The Americanization Of Football: "We Own Your Game"
European supporters talk about, 'We don’t want these [foreign owners] in our game, this is our game, you guys don’t understand.'
“Well what do you mean we don’t understand?! We own your game.”
- Charlie Stillitano said while addressing the prospect of top European leagues taking matches to the United States.
Welcome to my new series "The Americanization Of Football". Don't mistake this one as a continuation of "The American Experience In Football" as these are completely different topics.
Fans were upset at the prospect of moving some league games to the United States which prompted Stillitano to say what I shared at the beginning.
We Own Your Game
"We", stands for American investors. You might not have noticed it but things were escalating for the last few years. You may recognize the European Super League. You should know that around 40% of club owners who supported the project were American investors who have gained the hostility of fans. No surprise since they were slowly doing what the media described as
The Americanization Of Football
You might have run into that term in the last few months. Last year, out of the forty top division teams in the Serie A and Premier League, 11 were owned by Americans. That's not a steady number and it could easily go up as there is still a wave of American buyers yet to purchase European. There are also American investors who have a non-controlling amount of shares they're trying to increase.
Should the current investors who share in clubs proceed with their plans, half the teams in the Premier League will be American-owned. The Serie A has currently 7 clubs that are American-owned after the club had been famously known for being owned by Italian families.
What Does The Americanization Of Football Mean? And Is It Bad?
Whenever you think of American owners, you probably think of Stan Kroenke (Arsenal), the Glazers (Manchester United), and John W. Henry (Liverpool). All of those were the first wave of American investors. It should be worth noting that we mean actual investing, basically paying for something in hopes of making a profit.
Most of these investments and ownership-taking were done this way. A dumb way to explain this would be, that you'd take out a loan to buy a club using the club's assets as collateral. A simple example is how the Glazers bought Manchester United while paying for the loans they took to buy it with the club's profits. Manchester took around 1.5 billion to pay the 900 million loan and its interests.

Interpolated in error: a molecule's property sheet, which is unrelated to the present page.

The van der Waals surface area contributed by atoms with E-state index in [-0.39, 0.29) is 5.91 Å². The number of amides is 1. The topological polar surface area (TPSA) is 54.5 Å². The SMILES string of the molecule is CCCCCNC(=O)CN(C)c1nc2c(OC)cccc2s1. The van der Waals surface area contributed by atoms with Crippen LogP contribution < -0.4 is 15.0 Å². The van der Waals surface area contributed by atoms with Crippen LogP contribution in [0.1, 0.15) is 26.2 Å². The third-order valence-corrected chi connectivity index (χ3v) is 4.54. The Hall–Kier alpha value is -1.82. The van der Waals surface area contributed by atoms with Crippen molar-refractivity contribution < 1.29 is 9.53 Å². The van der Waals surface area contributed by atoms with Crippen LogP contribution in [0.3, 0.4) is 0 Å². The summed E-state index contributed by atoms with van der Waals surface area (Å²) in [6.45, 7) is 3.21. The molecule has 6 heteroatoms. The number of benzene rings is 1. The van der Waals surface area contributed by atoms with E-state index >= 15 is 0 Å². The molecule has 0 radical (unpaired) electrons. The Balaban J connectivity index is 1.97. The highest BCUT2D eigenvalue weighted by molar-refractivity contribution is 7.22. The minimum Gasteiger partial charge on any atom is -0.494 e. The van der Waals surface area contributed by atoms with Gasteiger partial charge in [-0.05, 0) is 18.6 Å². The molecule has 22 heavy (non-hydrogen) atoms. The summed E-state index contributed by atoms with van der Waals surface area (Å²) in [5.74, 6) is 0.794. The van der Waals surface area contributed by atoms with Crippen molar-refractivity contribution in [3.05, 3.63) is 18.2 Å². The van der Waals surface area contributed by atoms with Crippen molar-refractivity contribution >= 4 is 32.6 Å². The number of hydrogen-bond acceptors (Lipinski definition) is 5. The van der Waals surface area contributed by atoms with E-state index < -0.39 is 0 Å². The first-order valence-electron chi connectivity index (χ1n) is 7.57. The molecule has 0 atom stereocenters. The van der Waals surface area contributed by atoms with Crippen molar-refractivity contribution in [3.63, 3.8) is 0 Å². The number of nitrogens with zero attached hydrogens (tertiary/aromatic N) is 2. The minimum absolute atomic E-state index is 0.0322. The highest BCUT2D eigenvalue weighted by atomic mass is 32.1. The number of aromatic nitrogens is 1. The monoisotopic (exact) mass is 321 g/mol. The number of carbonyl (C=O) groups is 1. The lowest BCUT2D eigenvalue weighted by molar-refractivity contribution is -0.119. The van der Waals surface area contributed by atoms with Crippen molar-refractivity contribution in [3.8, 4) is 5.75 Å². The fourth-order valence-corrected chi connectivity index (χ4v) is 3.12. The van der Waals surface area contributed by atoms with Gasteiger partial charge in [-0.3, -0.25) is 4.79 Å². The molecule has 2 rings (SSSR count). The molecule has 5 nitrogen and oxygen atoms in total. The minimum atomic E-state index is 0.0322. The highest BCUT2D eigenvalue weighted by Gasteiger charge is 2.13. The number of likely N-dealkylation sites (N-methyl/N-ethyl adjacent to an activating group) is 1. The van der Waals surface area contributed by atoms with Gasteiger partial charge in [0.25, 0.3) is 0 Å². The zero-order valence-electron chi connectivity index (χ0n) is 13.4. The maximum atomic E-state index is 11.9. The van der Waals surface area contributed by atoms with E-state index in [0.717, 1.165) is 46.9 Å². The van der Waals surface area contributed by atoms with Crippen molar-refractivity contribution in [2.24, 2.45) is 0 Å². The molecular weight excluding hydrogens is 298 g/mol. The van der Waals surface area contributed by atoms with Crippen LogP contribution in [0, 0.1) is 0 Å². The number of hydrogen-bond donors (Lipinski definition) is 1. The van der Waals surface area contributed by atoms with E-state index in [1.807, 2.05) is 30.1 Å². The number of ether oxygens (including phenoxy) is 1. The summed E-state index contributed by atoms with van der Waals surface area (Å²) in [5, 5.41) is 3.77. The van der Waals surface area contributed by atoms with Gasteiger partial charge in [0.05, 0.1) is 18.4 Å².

The reasons for such purchases should be obvious as acquiring a Premier League is easier and cheaper than most clubs and franchises in any sport in the U.S. The Premier League fans worldwide are bigger than any American sports team. That reflects in advertisements and sponsorships.
The First Wave's Problems With Football
The first wave has problems with the current structure of football.
- Promotion And Regelation
That concept doesn't exist in the USA, that's why it's expensive to invest there. Clubs are always in a stable condition with little to no room for surprises.
- European Participation
There's no equivalence to having to be in the top 4 to qualify for the UEFA Champions League in American sports. That's why more than a third of the clubs supporting the European Super League were American-owned. That's why it looks so similar to the structure of American sports.
Project Big Picture
Since they can't change rules regarding who gets promoted and relegated nor not having a way into European football guaranteed. Project Big Picture was the best available step to control as much as they can to reach stability as it also grants them the right to veto any upcoming investments.
The reason behind this post is to point out the attempts to change football and the reason behind it. Manchester United, Liverpool, and Arsenal aren't afraid of regulation, that's not the reason they're doing all of that self-preservation. They have many problems, but the main problem here is actually about stopping the second and third waves of American investments.
I will elaborate on that in the next part.